When starting a Candida diet or even when a person wants to eat a healthier diet, I always get questions concerning which sweeteners are a good choice:
*Can I have honey?
*Okay, I’m giving up sugar but is there something else that I can use as a substitute?
*Will an artificial sweetener make Candida yeast grow?
The good news is there are some good options but first I will share the sweeteners you’ll want to avoid. Even if you aren’t on a Candida/Yeast clearing program this information is beneficial for everyone. Sugar in excess in anyone’s diet is a hazard to your health.
The No No’s
High fructose corn syrup (HFCS) is at the top of that ‘NO’ list as far as I’m concerned. This means no commercial sodas — which all contain HFCS.
There’s a flurry of interest in a cactus-based sweetener called agave nectar, because of its low glycemic index (which means it does not cause a spike in your blood sugar levels like honey or sugar might.)
Unfortunately, agave is a processed food, and it has a higher fructose level than HFCS (57% to 90%). It has a low glycemic number, but its use can create insulin resistance, leading to Type II diabetes over time.
Artificial sweeteners are also on my “NO” list. Beware of the phrases “Sugar-Free” or “No Sugar Added” (commonly seen in baked goods, like pies). This is code that the product is sweetened artificially with products like Sweet ‘n Low (saccharin), Splenda (sucralose), aspartame, etc.).
Though you will hear much controversy regarding these products the studies on the ‘positive’ side most likely will be funded by the industry that manufactures the artificial sweetener.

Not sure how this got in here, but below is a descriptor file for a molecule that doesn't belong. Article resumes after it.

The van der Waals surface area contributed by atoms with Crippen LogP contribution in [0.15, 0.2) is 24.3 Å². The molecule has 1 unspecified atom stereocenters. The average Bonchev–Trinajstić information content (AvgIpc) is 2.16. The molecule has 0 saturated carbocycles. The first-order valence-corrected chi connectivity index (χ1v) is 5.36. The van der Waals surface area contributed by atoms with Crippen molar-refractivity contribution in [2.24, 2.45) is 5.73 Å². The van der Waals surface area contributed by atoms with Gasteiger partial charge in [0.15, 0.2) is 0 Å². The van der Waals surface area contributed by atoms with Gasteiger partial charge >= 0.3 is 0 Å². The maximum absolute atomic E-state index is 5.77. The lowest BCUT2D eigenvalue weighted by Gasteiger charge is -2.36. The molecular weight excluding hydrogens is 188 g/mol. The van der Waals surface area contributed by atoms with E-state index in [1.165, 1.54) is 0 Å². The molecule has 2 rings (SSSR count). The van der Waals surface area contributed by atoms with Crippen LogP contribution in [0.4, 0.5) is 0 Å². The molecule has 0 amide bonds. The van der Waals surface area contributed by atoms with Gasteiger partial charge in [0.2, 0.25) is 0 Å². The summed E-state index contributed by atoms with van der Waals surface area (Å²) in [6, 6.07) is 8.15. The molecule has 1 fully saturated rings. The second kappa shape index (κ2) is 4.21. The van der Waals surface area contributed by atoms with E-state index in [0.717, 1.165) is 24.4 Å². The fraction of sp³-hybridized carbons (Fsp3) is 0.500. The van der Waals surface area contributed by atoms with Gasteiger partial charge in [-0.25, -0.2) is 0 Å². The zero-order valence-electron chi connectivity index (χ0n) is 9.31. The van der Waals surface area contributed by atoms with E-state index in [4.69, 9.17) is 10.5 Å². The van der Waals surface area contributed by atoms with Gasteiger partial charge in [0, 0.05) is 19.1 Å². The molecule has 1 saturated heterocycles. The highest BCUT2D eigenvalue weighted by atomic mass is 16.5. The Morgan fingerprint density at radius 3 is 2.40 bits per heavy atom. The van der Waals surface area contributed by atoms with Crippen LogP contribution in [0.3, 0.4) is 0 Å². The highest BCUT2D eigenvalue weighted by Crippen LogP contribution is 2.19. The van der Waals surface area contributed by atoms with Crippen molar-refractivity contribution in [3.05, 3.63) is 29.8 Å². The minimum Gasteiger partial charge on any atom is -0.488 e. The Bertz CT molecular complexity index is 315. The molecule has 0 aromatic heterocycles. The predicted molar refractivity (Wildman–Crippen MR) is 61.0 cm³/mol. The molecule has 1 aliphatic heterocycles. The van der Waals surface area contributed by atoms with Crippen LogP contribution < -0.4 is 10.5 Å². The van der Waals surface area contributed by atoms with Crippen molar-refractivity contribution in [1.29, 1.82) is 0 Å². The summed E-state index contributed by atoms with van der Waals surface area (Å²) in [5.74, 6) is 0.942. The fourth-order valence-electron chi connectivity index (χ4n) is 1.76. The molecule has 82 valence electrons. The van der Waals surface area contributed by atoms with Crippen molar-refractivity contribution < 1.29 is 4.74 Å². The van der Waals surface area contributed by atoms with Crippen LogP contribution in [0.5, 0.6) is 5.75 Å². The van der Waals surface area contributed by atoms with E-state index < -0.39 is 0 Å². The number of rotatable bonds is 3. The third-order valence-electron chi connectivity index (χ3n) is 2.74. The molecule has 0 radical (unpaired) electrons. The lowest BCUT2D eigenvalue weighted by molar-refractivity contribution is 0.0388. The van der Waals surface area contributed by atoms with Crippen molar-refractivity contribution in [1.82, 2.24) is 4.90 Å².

Several interesting studies have shown that artificial sweeteners are counter-productive for weight loss because they actually trigger the desire for sweets — without satisfying it. That’s the last thing you need!
Makeup of Sugar
The newest studies on regular sugar show that it’s fructose that is the biggest problem. Table sugar (sucrose) is made up of 2 sugars called glucose and fructose in roughly equal parts.
Honey is 70% fructose and though it has some healthful properties it should be avoided when on a Candida diet and used in moderation for most people.
If you get most of your sugar from natural sources like fruits and vegetables you are going to be okay, especially if you take a quality probiotic supplement because the sugar from these foods won’t interfere with the action of the probiotic.
If you want sweetener in your coffee, tea or lemonade then there are some much healthier choices than those on the ‘no’ list above.
Acceptable Sweeteners on the Candida Diet
Xylitol and Erythritol are from an interesting family of sweeteners called ‘sugar alcohols’. The body processes them in a completely different way than it does sugar. The body doesn’t really see them as sugars and mostly won’t digest them.
In large quantities, they can cause diarrhea and/or gas but in small quantities, they can make a nice sugar substitute, with the side benefit that they don’t promote tooth decay. In fact, Xylitol is antibacterial and anti-fungal.